Civil Defense


By Heike Spieker

Civil defense refers to a variety of practical measures to protect civilians in wars and natural disasters. The purpose of civil defense is to ensure the survival of the civilian population, including the buildings, vehicles, facilities, and other objects necessary for survival. For example, Israel after the Scud bombardment during the Gulf War strengthened its civil defense system by stepping up the construction of air-raid shelters.

Civil defense can be carried out by civilians or the military either in occupied territory or in any part of territories of parties to the conflict. Among the activities covered are warning systems; arrangements for evacuation; management of shelters; fire fighting and rescue; medical services including first aid; religious counseling; the provision of emergency accommodation and supplies; the repair of indispensable public utilities; and safeguarding objects essential for survival.

Explicit rules for the protection of civil defense in occupied territory were codified in the Fourth Geneva Convention of 1949 and Additional Protocol I of 1977. These provide narrowly defined legal protection that applies principally where civil defense is carried out by civilians, be they officials or private citizens. This protection balances the diverging interests of civil defense organizations, civilian population and occupying power.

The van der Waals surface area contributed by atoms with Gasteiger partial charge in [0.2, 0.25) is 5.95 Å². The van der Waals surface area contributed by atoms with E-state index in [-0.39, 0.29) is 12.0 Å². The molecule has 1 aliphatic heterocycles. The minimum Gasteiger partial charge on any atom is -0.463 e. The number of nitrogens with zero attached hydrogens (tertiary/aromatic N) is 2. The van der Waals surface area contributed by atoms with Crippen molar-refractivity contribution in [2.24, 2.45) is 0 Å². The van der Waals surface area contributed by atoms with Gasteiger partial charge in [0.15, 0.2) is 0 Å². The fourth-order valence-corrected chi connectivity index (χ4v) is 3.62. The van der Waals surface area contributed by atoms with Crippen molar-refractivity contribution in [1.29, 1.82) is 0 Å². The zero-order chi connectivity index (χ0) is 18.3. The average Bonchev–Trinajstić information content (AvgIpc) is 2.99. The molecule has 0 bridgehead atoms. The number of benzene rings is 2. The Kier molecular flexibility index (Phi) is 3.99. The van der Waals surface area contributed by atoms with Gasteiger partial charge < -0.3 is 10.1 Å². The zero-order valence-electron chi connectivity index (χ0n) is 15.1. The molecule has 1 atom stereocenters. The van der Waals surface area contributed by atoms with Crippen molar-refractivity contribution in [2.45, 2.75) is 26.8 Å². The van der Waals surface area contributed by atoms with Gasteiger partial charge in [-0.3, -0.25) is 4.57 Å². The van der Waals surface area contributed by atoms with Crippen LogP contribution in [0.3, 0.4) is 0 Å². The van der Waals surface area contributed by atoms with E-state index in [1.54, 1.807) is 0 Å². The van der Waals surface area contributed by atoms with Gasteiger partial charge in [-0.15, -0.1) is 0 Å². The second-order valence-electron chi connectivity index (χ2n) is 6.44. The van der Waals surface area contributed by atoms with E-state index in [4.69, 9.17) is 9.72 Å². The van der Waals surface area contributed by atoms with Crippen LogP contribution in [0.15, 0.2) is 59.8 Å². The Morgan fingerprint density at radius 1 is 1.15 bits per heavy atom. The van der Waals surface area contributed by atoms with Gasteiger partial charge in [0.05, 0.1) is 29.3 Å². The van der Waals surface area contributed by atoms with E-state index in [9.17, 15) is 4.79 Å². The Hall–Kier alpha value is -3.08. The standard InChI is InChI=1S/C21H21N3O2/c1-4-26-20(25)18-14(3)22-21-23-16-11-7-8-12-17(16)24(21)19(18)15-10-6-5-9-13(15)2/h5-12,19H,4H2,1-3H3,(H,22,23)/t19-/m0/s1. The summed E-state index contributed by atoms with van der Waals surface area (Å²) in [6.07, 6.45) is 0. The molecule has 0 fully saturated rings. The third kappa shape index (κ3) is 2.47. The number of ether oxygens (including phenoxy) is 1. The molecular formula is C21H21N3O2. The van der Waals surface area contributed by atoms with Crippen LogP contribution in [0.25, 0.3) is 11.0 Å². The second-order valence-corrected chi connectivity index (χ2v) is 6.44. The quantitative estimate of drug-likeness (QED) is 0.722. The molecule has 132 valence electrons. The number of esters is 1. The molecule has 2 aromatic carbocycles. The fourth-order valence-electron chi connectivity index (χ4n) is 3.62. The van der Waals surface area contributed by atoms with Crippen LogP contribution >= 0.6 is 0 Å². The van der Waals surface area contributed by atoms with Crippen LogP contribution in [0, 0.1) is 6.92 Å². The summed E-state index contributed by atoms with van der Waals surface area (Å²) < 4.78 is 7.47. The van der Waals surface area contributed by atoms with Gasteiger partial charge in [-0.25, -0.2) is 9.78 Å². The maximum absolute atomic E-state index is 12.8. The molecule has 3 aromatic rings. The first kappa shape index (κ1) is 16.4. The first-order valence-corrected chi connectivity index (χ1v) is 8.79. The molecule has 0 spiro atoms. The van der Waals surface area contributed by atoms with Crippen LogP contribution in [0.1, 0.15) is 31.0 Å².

Under Article 63 of the Fourth Geneva Convention, civilian civil defense organizations “shall be able to pursue their activities… by the maintenance of the essential public utility services, by the distribution of relief and by the organization of rescues.” The occupying power may not impose “temporary and exceptional measures” except for “urgent reasons of security” and may not require changes in the personnel or structure of civilian civil defense organizations that would be disadvantageous to their activities.

Protocol I further strengthens civilian protections and states that civilian civil defense organizations shall be “respected and protected” and are entitled to perform their tasks except in cases of imperative military necessity. Units and personnel must display a distinctive insignia (a blue triangle in an orange square) and only the owners of civil defense facilities and equipment have the right to destroy or divert them from their proper use.

Occupying powers are obliged to grant civilian civil defense organizations the necessary facilities and not to divert buildings nor matériel if this would harm the civilian population. Military units assigned to civil defense are also to be “respected and protected” if they are permanently assigned and exclusively devoted to the tasks, perform no other military duties, during the conflict, and display the insignia.

Violating the protections of Protocol I constitutes an illegal act by the State and constitutes a grave breach if civilian personnel of a civil defense organization are made the object of attack.

If civilian civil defense organizations, their personnel, buildings, shelters, and matériel are used to harm the enemy, their protection ceases. But organizing civil defense at the direction of military authorities, cooperating with the military in civil defense tasks, and organizing along military lines do not constitute “acts harmful to the enemy.”

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